For a thorough study of geobiology (or environmental microbiology) I believe it is vital to combine observations from the field with experiments in the lab. More recently, a third component can be added to the list: sequence analysis, and bioinformatics more broadly. On the “in Situ”, “in Vitro”, and “in Silico” pages of this site, I highlight some of my research and teaching efforts in these three components of geobiology.

This page is showcases some approaches in bioinformatics.


The Bioinformatics Virtual Coordination Network (BVCN) is a community driven effort started by Dr. Ben Tully during the shutdown of many research institutes in the United Stated during the COVID-19 pandemic of 2020. The BVCN provides a slack channel where learners (and instructors) can ask questions of, and discuss approaches/tools with, more than 600 members. In addition, the BVCN instructors release video tutorials on the BVCN Youtube channel. Thus far, I have contributed videos on metagenomic binning and bin evaluation. These lessons were accompanied by a DAS Tool demonstration and a checkm tutorial.

Brief History of Metagenomics
I have co-taught a seminar course with Prof. Victoria Orphan, loosely based on the introduction chapter 1.1 of my PhD thesis. The course covered conceptual and technological advances leading up to the metagenomics boom of today. Outlining the course content here would take up a bit too much space, but will be the subject of a separate post, which I’ll link here.


manual binning Protein classification Annotated phylogeny
Some Examples of my bioinformatics work

Genomes from Metagenomes
Our ability to recover genomes from environmental samples, through metagenomics and single cell based approaches, has tranformed our view of microbial diversity.In addition, it has shed new light on the phylogenetic distribution and evolution of microbial metabolisms, such as methanogenesis. As a graduate student, I was an early adopter of genome resolved metagenomics, resulting in more genomic information on organisms capable of anaerobic ammonium oxidation (anammox bacteria). In addition, a community-wide analysis of an anammox reactor in the main line of a Dutch wastewater treatment plant provided hypotheses for interactions of anammox bacteria and other nitrogen cycling organisms in these important systems. Ongoing work in this area includes environmental metagenomics of extreme environments, such as a hydrothermal vent system and an alkaline soda lake.

Marker gene mining
I use the phrase “marker gene mining” to mean searching for (metagenome) sequencing reads matching a specific protein family, for example a marker for a certain metabolic process. I have used this method to study the mcrA gene, which encodes the large subunit of the methyl-coenzyme M reductase, the last step of methanogenesis (or the first of methane oxidation using the same pathway). That study was useful to gain insight in global mcrA diversity, but in hindsight I should have included sequencing data from the IMG repository, because that is where the most interesting novel data was, as shown later by Borrel and colleagues and Wang and colleagues.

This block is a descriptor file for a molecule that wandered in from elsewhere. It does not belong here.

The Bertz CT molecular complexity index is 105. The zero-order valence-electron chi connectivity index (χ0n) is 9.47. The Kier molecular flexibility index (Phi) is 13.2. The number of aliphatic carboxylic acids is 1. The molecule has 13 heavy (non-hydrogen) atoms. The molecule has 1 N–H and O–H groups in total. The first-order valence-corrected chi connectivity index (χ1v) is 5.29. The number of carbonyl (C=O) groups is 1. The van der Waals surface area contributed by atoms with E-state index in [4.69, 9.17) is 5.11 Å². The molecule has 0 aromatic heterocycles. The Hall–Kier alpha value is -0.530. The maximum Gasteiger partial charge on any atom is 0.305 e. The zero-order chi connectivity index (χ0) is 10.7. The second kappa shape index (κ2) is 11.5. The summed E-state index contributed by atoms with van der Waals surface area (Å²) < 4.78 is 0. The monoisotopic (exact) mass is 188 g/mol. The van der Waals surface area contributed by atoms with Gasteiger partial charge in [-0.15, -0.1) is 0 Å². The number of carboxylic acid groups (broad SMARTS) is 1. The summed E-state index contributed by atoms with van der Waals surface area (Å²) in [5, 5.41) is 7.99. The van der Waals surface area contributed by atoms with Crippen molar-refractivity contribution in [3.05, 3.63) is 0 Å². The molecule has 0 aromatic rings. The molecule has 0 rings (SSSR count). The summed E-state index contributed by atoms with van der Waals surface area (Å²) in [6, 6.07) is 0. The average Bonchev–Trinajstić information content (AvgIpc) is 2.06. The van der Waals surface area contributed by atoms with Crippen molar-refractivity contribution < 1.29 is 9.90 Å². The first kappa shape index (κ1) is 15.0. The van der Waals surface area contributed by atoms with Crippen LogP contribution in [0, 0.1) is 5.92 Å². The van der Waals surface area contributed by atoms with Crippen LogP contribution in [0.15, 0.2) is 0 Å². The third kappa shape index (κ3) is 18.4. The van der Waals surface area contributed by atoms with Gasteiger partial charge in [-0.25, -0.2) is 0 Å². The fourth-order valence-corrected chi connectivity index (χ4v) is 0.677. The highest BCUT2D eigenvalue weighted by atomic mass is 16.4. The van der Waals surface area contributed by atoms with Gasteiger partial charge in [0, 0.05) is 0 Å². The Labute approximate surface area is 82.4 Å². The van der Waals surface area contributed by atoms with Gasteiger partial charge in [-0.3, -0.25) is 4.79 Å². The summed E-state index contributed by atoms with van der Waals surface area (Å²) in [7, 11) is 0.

Marker gene mining can be done using HMMs, if a good representation of the diversity of a gene family is available, or using sequence homology coupled with false positive filtering using a BLAST score ratio (BSR) approach. The latter is my preferred method, which I developed for this work, based on the comparative genomics work of Rasko and colleagues. For a sequencing read, determine the homology score to the protein family of interest, and to a large set of sequences used as outgroup (such as the NCBI-nr protein database). If the read has better homology to a sequence in the outgroup set than in the protein family set, its BSR will be (substantially) lower than one. This allows for easy screening of true positives, regardless of the score of the original hit. The major caveat is that sufficient homology needs to be present in the sequencing read, so this method might run into trouble with very divergent gene variants.

ASM-clust: Protein superfamily analysis
With increased availability of genome information across the tree of life, we get more and more information on the variation within protein families as well. This allows us to study the evolutionary relationships of complex protein superfamilies that encompass proteins with many different functions. In most cases, only a few members of complex, functionally diverse, superfamilies have been biochemically characterized. Using a classification approach on the ever increasing amount of protein sequence informaton, we can identify where the gaps in our knowledge are, and use that information to maximize impact of more challenging and time-consuming biochemical analyses. To this end, I’ve developed ASM-clust, an approach to classify protein families based on a matrix of pairwise alignment scores. The apporach builds on the sequence similarity network (SSN) method developed in Prof. Patrica Babbitt’s group, but rather than using all possible pairwise alignments, ASM-clust calculates only a subset of alignments and compares the resulting alignment score profiles (i.e. similarity in multi-dimensional space). I’m excited about this, because the results can be visualized easily without specific software, i’ve tested it on protein families of 100,000+ sequences, and it handles multi-domain proteins well. I consider elucidating the biochemistry of proteins of unknown function one of the great challenges of our time, as this functional diversity is a treasure trove of biotech potential, and I hope ASM-clust will contribute a little to progress in this area!